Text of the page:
Following an investigation by Unite Legal Services an NHS Trust has paid £9,000 compensation to the family of an 89-year-old woman who died after being given inadequate care at hospital.
The member’s mother, Mrs Dorothy Rennie, was admitted to hospital on the 10 April 2014 after being referred by her GP for treatment following a series of severe urinary infections, which had begun to affect her mental health and mobility.
The hospital placed Mrs Rennie into an assessment ward but staff did not medically assess her needs. Two weeks later she was transferred to another ward - again without being assessed - in violation of a standard requirement for patient transfers.
Without a full medical evaluation of her condition, Mrs Rennie’s mental health continued to decline and her complex needs were not taken into account by the nurses on the ward. As a result, her pain relief medication was administered only when she showed signs of distress, rather than at regular times.
On the 19 April 2014, Mrs Rennie was taken to the commode by a nurse who did not return. Mrs Rennie tried to take herself back to bed but fell and fractured her femur while doing so.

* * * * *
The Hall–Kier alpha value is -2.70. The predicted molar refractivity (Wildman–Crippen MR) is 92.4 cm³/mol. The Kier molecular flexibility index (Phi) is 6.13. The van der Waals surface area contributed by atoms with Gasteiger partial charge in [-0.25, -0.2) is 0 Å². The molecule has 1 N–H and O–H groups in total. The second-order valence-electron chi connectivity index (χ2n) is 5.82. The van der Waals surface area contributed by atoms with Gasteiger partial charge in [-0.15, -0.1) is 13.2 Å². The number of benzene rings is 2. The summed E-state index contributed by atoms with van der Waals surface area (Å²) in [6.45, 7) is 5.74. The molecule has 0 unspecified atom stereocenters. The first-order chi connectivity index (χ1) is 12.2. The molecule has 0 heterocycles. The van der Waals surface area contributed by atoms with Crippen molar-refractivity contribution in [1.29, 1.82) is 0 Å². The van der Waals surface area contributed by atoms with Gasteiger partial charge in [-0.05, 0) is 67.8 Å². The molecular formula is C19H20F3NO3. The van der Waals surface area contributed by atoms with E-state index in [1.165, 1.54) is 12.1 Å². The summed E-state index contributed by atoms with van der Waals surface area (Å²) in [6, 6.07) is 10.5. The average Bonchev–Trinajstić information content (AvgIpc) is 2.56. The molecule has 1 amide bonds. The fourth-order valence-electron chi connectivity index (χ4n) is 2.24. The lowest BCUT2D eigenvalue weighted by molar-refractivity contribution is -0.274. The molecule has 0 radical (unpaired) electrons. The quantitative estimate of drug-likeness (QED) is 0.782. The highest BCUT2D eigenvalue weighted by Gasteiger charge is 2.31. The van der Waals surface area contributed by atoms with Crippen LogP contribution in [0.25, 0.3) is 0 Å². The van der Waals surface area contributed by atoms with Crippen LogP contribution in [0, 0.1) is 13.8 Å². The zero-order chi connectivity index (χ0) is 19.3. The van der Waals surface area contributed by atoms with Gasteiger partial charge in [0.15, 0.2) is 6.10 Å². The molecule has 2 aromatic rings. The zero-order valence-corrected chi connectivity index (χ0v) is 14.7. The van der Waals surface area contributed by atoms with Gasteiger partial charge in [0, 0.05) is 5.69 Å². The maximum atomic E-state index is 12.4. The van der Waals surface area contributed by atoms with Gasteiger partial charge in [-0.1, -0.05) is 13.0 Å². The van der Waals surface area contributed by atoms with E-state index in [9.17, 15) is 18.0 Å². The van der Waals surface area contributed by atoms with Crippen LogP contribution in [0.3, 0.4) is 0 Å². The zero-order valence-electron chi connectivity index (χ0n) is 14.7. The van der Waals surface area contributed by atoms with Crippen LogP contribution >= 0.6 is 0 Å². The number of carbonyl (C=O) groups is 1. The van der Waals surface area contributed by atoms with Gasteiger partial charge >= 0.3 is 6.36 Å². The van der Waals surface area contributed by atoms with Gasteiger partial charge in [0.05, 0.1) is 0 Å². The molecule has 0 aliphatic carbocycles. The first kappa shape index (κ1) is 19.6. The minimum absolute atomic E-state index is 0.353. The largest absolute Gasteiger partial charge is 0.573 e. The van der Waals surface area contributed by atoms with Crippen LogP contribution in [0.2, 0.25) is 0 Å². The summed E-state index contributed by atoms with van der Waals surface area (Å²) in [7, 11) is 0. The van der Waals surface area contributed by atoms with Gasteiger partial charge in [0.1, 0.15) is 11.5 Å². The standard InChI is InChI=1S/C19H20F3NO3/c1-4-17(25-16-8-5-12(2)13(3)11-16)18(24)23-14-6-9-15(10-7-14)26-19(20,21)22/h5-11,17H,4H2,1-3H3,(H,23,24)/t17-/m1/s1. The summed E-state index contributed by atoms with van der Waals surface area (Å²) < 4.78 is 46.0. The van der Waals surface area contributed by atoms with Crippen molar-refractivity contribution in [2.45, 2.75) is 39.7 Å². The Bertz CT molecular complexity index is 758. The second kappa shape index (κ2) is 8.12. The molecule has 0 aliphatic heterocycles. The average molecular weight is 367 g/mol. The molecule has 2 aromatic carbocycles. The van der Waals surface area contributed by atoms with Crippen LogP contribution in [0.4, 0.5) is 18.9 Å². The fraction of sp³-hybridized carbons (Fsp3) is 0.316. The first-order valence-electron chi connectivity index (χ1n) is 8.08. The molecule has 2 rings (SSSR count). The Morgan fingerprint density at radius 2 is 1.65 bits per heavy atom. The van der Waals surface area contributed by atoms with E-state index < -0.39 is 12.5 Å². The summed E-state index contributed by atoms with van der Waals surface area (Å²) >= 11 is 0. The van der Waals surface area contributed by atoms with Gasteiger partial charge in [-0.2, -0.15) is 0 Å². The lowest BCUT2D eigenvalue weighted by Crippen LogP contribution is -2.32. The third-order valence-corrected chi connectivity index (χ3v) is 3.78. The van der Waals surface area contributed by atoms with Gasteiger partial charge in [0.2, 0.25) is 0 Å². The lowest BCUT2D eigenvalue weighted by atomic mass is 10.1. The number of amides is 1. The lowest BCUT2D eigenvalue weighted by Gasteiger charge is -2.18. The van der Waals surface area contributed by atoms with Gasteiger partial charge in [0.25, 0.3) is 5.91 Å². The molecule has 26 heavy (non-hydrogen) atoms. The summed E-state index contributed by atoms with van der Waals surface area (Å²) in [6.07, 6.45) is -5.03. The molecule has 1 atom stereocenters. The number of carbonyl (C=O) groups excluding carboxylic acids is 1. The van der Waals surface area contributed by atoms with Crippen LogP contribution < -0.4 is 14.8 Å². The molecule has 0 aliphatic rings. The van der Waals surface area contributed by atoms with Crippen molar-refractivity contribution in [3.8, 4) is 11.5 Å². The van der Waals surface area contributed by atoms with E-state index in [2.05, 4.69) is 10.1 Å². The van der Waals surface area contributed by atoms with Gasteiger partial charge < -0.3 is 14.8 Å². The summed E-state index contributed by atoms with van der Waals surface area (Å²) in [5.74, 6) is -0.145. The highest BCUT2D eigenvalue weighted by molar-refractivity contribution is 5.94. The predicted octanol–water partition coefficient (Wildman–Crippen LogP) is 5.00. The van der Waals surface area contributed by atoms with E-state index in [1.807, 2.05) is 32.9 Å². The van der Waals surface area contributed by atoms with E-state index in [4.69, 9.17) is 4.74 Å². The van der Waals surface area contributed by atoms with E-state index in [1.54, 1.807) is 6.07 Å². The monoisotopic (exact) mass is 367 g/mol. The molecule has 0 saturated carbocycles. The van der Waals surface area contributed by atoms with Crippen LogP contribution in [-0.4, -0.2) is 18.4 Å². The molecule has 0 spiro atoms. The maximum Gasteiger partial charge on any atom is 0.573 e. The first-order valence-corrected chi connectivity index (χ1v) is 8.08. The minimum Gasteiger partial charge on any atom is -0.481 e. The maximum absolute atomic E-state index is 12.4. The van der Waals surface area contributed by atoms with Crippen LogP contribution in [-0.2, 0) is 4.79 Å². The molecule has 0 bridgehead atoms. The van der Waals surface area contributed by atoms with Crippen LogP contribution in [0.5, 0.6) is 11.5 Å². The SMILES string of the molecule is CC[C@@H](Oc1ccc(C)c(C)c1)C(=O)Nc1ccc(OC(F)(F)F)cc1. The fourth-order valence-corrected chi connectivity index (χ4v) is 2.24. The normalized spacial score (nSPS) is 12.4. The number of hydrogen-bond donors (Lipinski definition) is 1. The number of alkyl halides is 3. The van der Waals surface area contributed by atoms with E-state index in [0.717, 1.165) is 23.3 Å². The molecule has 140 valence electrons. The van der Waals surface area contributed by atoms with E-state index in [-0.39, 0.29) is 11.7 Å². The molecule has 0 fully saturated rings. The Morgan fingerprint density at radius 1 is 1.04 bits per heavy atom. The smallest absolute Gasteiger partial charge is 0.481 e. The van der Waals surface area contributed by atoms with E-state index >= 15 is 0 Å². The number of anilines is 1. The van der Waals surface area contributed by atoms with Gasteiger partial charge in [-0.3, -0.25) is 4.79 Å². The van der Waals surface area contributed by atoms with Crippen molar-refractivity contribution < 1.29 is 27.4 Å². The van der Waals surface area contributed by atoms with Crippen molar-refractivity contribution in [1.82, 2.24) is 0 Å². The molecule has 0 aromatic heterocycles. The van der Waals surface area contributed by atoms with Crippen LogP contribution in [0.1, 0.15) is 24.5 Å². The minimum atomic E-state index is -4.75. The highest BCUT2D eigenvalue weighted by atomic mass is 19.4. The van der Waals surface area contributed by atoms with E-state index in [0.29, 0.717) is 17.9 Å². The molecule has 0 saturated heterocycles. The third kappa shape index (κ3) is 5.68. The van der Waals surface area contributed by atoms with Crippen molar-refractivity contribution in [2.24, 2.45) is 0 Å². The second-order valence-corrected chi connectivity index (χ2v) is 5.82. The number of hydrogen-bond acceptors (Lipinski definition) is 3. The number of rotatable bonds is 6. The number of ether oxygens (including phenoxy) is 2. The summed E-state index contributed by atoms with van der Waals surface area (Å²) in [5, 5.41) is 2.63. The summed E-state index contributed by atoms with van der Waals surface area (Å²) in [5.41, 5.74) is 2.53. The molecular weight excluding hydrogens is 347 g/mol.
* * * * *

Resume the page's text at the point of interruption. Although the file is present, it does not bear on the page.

The following day, surgeons operated on her broken leg and she began to show signs of recovery. However, eight days later she developed a pulmonary embolism and died.
Following her death, her son, Alexander Rennie, sought advice from Unite Legal Services.
Alexander Rennie said: “It was so awful to see our mother in so much pain in her final days. We tried to explain time and again that her mental abilities were declining but the staff didn’t seem to take any notice.
“When she had her fall we were promised a meeting – but that never happened. When she died they again promised to meet us, but we are still yet to hear from them about this. We’re grateful to Unite Legal Services for helping us to shine a light on what happened and identifying where mistakes were made by the Trust. We hope they will learn serious lessons.”
Malcolm Green, of Unite the Union, said: “The Coroner found that the standard of care given to Mrs Rennie fell below the expected standard. The hospital admitted that there were eight patients on the ward at the time, two of which had been assessed as needing ‘one to one’ nursing care, yet only three nurses were present on the ward.
“Clearly, the hospital has a serious staffing issue that contributed to our member’s mother’s death. We want our members to know that Unite Legal Services is here for them during tragic events like this and can provide support when family members are injured, or as sadly happened here, pass away.”